Comment Oxfam's latest campaign, "Grow", seems so lovely and cuddly that to criticise it is almost like torturing puppies. What could be wrong with trying to feed the hungry and thus make the world a better place? Alas, if wishes were kings we could all be monarchs for the day and what's wrong with the campaign is not the initial wish but the list of damn fool things it intends to do.
Praise first: Oxfam is quite right that there are several entirely stupid things that are being done about food currently. The first and most obvious is the biofuels nonsense: food should go into people, or at least animals we can eat, not into cars. But the European Union has insisted that 10 per cent (to rise to 15 per cent) of all petrol/diesel must be made from plants instead. Oxfam seems to think that this will reduce emissions: despite every scientist worthy of his slide rule pointing out that growing and processing the plants emits more than the oil being replaced.
Another policy we should stop yesterday is the subsidy of the rich world's farmers. Can't make a profit growing what people want to eat? Then stop and do something else. We say this to car makers, to buggy whip makers and there's nothing about wading in cow shit that makes farming any different. New Zealand did it and farming profits went up.
After those two pieces of piercing analytical logic, the report unfortunately goes downhill. There are the usual factual quibbles: Oxfam says that 90 per cent of food commodity trading is in the hands of just three companies, something that just isn't true. It seems to have been bamboozled by some very bad research into ignoring large numbers of companies that engage in such. Similarly, it give us the factoid that fossil fuels are subsidised to the tune of $330bn-ish while renewables to only $50bn-odd: entirely ignoring that the subsidies are in different parts of the world and for different things. The renewables subsidies are all being paid out by the likes of the UK, Germany and Spain, in order (however ineffectually) to give the new technologies a leg up. The fossil fuel subsidies are all being paid out by more or less repressive regimes like China, Russia, Iran and Saudi Arabia, to subsidise the consumption of petrol and the like. They're simply not comparable: it really isn't the UK subsidising both at all, which is the impression they give.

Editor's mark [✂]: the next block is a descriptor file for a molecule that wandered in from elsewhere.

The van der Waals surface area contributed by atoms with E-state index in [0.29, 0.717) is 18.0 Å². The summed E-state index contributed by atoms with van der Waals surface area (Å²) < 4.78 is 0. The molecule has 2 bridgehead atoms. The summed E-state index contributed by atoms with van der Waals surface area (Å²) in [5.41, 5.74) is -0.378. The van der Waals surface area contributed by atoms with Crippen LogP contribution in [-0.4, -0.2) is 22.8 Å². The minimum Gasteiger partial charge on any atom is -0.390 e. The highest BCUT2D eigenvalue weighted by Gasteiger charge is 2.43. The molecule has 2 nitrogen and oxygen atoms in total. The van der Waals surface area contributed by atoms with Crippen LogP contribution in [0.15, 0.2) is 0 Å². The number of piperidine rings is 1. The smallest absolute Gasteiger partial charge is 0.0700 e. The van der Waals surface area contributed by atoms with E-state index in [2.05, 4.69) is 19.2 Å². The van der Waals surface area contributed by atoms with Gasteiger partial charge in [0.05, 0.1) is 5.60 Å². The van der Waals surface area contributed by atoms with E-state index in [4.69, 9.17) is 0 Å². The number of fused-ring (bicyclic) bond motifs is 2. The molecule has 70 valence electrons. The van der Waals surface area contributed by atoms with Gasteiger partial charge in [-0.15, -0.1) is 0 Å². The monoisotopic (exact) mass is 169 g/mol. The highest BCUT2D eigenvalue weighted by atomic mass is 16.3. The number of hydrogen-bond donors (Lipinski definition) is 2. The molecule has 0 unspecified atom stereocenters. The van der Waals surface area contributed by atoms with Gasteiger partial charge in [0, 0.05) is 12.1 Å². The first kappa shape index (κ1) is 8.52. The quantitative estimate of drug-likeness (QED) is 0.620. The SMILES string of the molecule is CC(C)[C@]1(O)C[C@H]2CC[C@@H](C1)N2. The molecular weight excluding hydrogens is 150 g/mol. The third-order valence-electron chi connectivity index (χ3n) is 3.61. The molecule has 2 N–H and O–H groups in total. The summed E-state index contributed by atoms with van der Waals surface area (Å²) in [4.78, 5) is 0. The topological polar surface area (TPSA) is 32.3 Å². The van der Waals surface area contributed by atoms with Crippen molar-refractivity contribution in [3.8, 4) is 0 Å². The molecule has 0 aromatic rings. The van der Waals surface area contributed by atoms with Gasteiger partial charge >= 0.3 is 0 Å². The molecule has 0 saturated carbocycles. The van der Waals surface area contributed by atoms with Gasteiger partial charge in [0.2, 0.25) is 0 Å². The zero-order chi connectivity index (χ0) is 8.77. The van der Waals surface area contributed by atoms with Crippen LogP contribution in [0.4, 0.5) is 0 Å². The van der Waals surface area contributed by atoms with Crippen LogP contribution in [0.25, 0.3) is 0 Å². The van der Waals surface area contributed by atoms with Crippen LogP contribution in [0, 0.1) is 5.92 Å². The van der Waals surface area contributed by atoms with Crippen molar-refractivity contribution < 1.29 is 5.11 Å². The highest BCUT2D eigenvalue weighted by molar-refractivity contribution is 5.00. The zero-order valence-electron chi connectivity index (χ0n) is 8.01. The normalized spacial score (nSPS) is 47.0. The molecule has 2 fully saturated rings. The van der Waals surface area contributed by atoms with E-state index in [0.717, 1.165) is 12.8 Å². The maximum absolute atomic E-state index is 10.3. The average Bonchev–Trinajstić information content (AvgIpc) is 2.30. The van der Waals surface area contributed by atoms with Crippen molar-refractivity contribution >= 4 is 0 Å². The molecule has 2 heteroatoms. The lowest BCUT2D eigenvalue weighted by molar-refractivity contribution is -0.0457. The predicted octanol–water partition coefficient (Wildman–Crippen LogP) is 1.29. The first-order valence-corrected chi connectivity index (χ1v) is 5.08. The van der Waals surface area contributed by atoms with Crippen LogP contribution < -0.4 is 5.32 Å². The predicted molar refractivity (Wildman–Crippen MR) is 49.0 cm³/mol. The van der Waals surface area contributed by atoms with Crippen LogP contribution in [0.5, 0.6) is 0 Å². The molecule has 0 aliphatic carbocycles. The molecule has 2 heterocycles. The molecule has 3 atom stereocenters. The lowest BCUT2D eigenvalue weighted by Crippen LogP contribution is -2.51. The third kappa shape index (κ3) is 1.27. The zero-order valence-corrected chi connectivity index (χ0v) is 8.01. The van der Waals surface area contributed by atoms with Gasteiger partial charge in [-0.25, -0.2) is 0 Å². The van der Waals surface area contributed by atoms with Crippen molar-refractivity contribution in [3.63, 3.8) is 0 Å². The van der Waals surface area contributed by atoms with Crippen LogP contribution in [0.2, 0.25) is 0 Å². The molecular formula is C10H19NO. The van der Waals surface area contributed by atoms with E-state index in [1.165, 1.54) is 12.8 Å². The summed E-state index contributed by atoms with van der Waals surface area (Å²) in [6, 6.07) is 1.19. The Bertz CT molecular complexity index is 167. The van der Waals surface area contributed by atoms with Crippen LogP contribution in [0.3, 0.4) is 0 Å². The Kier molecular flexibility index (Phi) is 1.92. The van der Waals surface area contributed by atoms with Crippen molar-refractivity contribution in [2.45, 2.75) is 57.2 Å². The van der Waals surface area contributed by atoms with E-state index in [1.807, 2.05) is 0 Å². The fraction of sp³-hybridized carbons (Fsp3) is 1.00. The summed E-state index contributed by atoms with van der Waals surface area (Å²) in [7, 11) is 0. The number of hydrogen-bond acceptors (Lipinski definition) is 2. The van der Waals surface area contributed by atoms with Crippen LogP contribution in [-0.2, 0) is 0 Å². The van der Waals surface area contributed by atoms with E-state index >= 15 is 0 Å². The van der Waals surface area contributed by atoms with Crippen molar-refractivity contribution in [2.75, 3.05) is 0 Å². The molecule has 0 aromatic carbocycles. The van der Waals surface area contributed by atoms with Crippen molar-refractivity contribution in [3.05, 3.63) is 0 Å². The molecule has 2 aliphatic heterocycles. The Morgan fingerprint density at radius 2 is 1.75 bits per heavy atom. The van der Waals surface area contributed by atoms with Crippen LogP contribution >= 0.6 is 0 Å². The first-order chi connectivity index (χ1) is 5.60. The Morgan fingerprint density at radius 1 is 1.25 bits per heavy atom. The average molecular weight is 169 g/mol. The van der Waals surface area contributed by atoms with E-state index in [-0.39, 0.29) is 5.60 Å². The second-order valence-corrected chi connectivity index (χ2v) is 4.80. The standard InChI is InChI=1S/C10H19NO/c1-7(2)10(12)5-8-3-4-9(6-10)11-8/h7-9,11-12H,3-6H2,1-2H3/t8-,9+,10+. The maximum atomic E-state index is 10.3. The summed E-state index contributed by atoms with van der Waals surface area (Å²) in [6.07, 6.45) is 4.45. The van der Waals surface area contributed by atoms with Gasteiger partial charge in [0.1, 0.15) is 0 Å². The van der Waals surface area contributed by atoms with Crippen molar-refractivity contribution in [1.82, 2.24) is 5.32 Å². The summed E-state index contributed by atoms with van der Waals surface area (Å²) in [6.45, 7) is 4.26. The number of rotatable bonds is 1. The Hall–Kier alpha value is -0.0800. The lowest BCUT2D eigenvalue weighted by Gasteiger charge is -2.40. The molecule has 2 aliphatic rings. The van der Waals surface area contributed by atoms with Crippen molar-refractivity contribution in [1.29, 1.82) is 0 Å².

A third is that Oxfam says the price of food is going to rise. Well, yeeesss, except that its analysis deliberately excludes anything people might do in terms of research, breeding or changing farming (or even consumption) habits as a result of changing prices. Excluding everything that we know people do when prices change when looking at what will happen when prices change is a tad odd.
Further, despite what some commentators seem to be taking as the lesson from the report, Oxfam doesn't say that household spending on food is going to rise. The organisation actually expects it, as a portion of such incomes, to fall in most countries. For its real argument that food prices will rise is that the poor are getting richer. Demand for food will rise as diets change, as everyone gets the taste for three squares a day: this might indeed be a problem but it's a nice problem to have. One of affluence, not of poverty.
However, these are quibbles: what horrifies is the ghastly error at the heart of Oxfam's argument. The aim, the intention, is to both feed the world and to do so more equitably. Excellent: it is a harsh man who is happy with the fact that we currently grow enough calories to feed everyone yet there are still people who are going hungry.
The organisation is also able to identify the basic things that need to be changed in order to sort these things out. The farmers who don't currently have access to the best seeds, and to the best inputs, need to gain such access. Transport networks and storage and processing facilities need to be developed in areas that don't have them, so that less of the crop rots on the way to market.